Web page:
In a 6-3 decision, the U.S. Supreme Court on Monday ruled that employers who fire employees for being homosexual or transgender violate Title VII of the Civil Rights Act of 1964. The landmark ruling for LGBT rights, penned by Justice Neil Gorsuch, was predominantly grounded in an analysis of the statutory text which says it is unlawful for an employer to discriminate against any individual because of their “sex.” It was largely celebrated as a much-needed step in the right direction for egalitarian rights. The dissents, from Justice Samuel Alito (joined by Justice Clarence Thomas) and Justice Brett Kavanaugh were lampooned by attorneys as hypocritical and over-the-top.
The brunt of the criticism was aimed at Alito, whose 143-page dissent dwarfed the majority opinion in size and employed a far more zealous tone, while also accusing Gorsuch of employing a pseudo-textualist approach to the statute in order to reach a desired outcome.
“It is curious to see this argument in an opinion that purports to apply the purest and highest form of textualism because the argument effectively amends the statutory text,” Alito wrote. In defending his position, Alito cited to the book “Reading Law”–written by late Justice Antonin Scalia and attorney and lexicographer Bryan Garner–four separate times.
Garner on Monday clearly disagreed with Alito’s characterization of the majority, posting a Twitter video praising Gorsuch’s opinion.
“Gorsuch’s opinion, I thoroughly applaud as – well, I’d say it’s enlightened textualism,” Garner said.
Other critics of the conservative justice took a far harsher tone in pointing out the inconsistencies in Alito’s dissent.
“Alito says that ‘sex’ must be defined exactly the way that lawmakers understood that term in 1964. I’m skeptical he’ll apply that same rule to defining what counts as ‘arms’ when reading the Second Amendment,” wrote UCLA constitutional law professor Adam Winkler.
Kristen Clarke, the president and executive director of the Lawyers’ Committee on Civil Rights, said Alito’s dissent would ultimately define his legacy.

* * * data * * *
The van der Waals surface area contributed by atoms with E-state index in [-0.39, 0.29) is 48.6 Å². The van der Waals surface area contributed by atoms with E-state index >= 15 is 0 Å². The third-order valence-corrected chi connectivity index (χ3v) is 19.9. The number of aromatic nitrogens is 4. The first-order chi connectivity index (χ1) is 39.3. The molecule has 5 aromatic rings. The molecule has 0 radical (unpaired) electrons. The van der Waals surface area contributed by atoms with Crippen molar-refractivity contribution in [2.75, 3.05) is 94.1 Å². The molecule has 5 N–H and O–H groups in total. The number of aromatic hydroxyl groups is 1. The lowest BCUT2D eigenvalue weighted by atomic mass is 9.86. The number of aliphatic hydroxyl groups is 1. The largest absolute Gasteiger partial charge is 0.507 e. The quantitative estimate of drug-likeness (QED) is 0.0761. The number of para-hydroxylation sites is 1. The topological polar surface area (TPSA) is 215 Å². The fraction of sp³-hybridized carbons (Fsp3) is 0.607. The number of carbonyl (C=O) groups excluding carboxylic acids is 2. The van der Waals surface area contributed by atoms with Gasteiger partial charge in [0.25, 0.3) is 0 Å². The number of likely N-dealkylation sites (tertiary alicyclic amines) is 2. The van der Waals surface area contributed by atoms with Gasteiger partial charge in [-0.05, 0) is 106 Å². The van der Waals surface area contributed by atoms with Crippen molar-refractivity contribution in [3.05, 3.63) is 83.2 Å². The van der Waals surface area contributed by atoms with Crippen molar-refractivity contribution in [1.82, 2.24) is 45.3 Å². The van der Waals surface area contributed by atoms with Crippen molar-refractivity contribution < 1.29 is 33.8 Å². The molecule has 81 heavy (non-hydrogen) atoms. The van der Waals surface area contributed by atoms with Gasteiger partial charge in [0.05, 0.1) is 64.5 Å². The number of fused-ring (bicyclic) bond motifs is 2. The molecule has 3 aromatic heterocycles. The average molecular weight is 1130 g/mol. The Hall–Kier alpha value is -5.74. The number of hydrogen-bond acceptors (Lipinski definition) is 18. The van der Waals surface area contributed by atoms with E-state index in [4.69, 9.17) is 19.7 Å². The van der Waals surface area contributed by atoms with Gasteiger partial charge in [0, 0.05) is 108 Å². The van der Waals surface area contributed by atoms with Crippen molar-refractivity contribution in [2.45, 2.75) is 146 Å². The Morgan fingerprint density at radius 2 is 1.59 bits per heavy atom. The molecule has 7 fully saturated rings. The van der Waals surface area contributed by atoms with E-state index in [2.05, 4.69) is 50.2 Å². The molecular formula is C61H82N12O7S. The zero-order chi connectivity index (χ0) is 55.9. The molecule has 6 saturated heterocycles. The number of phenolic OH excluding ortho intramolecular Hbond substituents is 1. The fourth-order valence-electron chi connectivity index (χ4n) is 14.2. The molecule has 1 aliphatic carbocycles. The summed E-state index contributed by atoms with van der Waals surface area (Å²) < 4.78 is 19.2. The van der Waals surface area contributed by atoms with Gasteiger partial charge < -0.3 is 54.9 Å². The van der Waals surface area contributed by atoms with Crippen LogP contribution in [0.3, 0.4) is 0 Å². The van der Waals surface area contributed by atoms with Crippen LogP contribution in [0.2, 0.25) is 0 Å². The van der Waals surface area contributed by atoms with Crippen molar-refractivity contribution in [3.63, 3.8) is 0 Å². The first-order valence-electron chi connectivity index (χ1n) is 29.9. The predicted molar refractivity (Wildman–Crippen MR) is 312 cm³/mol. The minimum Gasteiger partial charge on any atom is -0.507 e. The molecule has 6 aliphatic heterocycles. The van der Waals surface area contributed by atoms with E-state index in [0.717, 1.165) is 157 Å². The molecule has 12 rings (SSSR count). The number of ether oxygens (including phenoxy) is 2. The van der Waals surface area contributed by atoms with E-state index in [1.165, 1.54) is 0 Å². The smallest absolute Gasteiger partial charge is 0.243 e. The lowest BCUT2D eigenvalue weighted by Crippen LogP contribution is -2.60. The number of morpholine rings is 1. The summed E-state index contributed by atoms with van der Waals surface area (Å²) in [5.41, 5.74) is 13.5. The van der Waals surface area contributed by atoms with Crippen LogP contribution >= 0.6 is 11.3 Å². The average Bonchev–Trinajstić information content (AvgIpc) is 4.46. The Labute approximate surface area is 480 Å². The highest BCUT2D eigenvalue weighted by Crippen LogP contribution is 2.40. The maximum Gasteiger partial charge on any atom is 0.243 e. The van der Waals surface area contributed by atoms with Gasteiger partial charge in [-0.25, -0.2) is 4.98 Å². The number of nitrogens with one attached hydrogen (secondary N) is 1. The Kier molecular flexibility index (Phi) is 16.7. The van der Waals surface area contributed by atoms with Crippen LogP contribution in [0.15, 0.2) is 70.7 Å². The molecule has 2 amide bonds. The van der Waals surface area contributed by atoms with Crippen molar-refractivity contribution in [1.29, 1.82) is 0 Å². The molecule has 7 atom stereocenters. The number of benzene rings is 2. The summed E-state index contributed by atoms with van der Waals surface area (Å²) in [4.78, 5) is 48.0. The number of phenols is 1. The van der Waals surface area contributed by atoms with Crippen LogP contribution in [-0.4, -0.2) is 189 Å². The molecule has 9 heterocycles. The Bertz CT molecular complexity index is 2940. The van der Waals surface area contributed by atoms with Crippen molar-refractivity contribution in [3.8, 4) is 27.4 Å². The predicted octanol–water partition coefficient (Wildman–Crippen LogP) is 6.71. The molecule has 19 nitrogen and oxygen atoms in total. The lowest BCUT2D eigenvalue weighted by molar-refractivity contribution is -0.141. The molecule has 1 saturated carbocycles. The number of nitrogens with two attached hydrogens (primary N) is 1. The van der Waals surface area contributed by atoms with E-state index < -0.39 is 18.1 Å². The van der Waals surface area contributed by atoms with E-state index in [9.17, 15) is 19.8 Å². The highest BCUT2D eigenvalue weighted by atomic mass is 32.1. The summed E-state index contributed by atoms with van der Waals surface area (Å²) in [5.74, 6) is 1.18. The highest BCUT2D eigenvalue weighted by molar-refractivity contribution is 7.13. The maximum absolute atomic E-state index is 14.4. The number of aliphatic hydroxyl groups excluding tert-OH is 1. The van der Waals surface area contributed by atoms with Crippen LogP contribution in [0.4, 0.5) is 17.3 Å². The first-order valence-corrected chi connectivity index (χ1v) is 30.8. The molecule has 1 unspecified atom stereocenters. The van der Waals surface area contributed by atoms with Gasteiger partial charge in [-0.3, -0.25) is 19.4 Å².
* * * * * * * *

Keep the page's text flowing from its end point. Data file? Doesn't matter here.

“Justice Alito issues 94+ page dissenting opinion joined by Thomas. Calls ruling a ‘radical decision.’ He includes an appendix of dictionary pages defining sex, and various federal forms and statutes that may be implicated by the ruling. His opposition today will define his legacy,” she wrote.
Attorney Andrew Fleischman pointed to a glaring flaw in Alito’s interpretation that sexuality and sex are easily distinguishable.
“Alito imagines that you could discriminate against gay people without knowing their biological sex. How would that work?” he wrote. “Alito relies preeetty heavily on this concession that it’s theoretically possible to have discrimination against sexual orientation without having discrimination against sex. But doesn’t grapple with how rare that would be.”
It was noticed, however, that Alito referred to transgender plaintiffs by their preferred gender pronouns.
Kavanaugh’s dissent, though less strident in tone, was still a source of criticism. Much of the dissent focused on “ordinary meaning of the law.”
Kansas University Law School professor Corey Rayburn Yung said Kavanaugh’s purported textualism on the subject was actually well disguised “intentionalism.”
“Kavanaugh’s approach to find ‘ordinary meaning’ is very much a top-down one. The public, employees, plaintiffs, etc. are all missing. And when he interprets the actions of gov’t agencies, he does so in a manner that infers intentions and doesn’t address any text,” he wrote.
“Text and intentions, of course, are intertwined. Evidence of intention can adjust how we read text. And text can tell us about intentions. But Kavanaugh’s approach, despite calling it a search for ‘ordinary meaning’ seems like largely focused on intentions. So, despite pages of his dissent extolling the wonders of the quest for ‘ordinary meaning,’ Kavanaugh appears to be an intentionalist in textualist clothing.”
Kavanaugh did write, however, that despite his concerns about SCOTUS’s “transgression” against the separation of powers, Monday decision represented an “important victory” for the LGBT community.
[image via Jonathan Ernst – Pool/Getty Images]
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